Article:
Back to School with a Food Intolerance

Back to School with a Food Intolerance

Food intolerances are not easy for the children and families who manage them on a daily basis. Having an intolerance diagnosed is just the first part of a long journey. Navigating the day-to-day activities of life becomes a constant focus for parents and children alike in an effort to maintain food safety.

When it comes to sending children off to school in the fall, stressors may begin to mount as the task of preparing for a child’s health and safety outside the home becomes paramount. The earlier parents begin the process of readying themselves and their children for that first day away from home, the safer children will be and the more relaxed parents will feel. Having an intolerance safety checklist may help with managing the tasks of making the school environment a safe place for your child. The following items are important steps to consider:

  • Obtaining a 504 plan, emergency action plan, and individual health plan
  • Determining who can or is willing to administer epinephrine once they have determined the need for it?
  • Educating the school about your child’s intolerance
  • Educating children about their intolerance
  • Determining how children are getting to and from school?
  • Arranging for after-school care
  • Managing parties and extra-curricular activities
  • Providing emergency phone numbers

The first and most important action parents can take is to communicate. In fact, communicating the details of a child’s food allergy or intolerance cannot be emphasized enough. Be pleasantly persistent and tell everyone about your child and his needs. Write the school district, speak to the school principal and to the school nurse, give instructions to teachers and to any other adult on campus that your child may have contact with, including the cafeteria staff.

Introduce yourself and make yourself known to as many people at school as possible. The greater visibility you bring to your child’s condition, the better. Although a child can have a reaction anywhere, pre-school and school-age children spend a tremendous amount of time in school where unlimited numbers of allergens may be present.

Most school districts will require a 504 plan for children with food allergies or food intolerances. The 504 plan is a legal document that applies to any school that receives federal money and covers a variety of health conditions. When a child is diagnosed with a condition that may cause potentially life-threatening reactions, the child’s condition meets the definition of a disability under Section 504 of the Rehabilitation Act.

Once a 504 plan is in place, an emergency action plan is designed around the specific needs of your child. If your child has a condition that may flare up and require an injection of epinephrine (eg, EpiPen®), the plan indicates who can evaluate the need for epinephrine, knows where the pens are stored, and administers the epinephrine injection. If your child needs additional bathroom access or time in the healthcare office, these criteria are a part of an individual health plan, which is another part of the Section 504 code. Providing as much detailed information as possible is really important.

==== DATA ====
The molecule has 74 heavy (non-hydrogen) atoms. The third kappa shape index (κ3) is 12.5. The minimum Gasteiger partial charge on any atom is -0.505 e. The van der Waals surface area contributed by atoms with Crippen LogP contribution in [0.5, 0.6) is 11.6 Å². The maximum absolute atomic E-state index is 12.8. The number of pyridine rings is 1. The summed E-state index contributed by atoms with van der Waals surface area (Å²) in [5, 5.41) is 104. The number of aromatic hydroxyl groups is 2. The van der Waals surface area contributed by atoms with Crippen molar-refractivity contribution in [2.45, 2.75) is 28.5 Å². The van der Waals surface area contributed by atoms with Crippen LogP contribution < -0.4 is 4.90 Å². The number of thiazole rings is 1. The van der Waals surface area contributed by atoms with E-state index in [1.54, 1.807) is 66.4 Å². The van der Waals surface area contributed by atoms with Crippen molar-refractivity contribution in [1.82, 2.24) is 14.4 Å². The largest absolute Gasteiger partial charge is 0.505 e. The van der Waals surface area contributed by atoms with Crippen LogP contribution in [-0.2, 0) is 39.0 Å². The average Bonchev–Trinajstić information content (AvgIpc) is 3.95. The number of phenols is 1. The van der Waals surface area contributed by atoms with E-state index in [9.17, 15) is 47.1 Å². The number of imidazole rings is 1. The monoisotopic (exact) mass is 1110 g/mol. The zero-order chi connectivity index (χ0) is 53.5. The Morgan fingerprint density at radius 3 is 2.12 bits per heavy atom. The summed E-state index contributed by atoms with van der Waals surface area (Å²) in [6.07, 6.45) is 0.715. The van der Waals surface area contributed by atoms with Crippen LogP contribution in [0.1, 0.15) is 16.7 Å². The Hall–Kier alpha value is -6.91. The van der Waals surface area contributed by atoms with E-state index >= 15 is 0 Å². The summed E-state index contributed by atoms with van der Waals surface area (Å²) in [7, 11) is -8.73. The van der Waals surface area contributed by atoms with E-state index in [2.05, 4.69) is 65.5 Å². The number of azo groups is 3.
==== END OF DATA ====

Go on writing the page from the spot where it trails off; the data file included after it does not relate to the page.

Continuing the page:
Next comes educating children about their limitations. If they are really young, teaching them one idea at a time is helpful and using terms such as “unsafe” to describe the foods that will make them sick or trigger a reaction. Showing them the foods that are unsafe is another good idea. It sometimes seems unfair to the child who may feel left out, but reminding the child of the physical consequences and how he felt after eating the wrong food is part of this important conversation.

It is never too early to begin this conversation, and it may be a vehicle to help children manage their own health and welfare as they grow and have greater awareness about their eating limitations. Having a food allergy or intolerance is stressful for a child. Having to explain why they can’t eat certain foods to others when they may not quite understand themselves can be overwhelming.

Next comes being prepared for outside food in the classroom, snacks if another family is transporting them to and from school, and goodies available if they are enrolled in an aftercare program. Although schools are changing their position on treats and sugary foods in the classroom, it is always best to have a plan in place for an impromptu celebration or school activity.

Although lists of restrictions can be provided to a teacher or caregiver, it may be easier to provide safe snacks that can be eaten during a party or special event. In fact, if it is OK with the host, it’s best to provide enough for everyone! Having special food on hand takes the guesswork out of what’s OK for your child to eat, and the child does not feel left out. Many schools are implementing a “no food sharing” policy. It might seem extreme, but some schools go so far as to suspend a student for sharing food. Food allergies and intolerances are a reality, and prevention is safer than treating an emergency.

It can be daunting and stressful having to explain over and over again the details of a child’s condition, but schools, caregivers, and family members must agree to meet a child’s needs in the event of an emergency. Educating all parties involved, especially the child, about the consequences of eating a particular food really helps set the tone for the years ahead.

Have emergency phone numbers and medical information readily available in many places throughout school and in backpacks. Be sure caregivers or school personnel know exactly what to communicate to emergency medical professionals if medical attention is required. And remind yourself and your children to have fun! It’s a team effort, and teams who play together win together.

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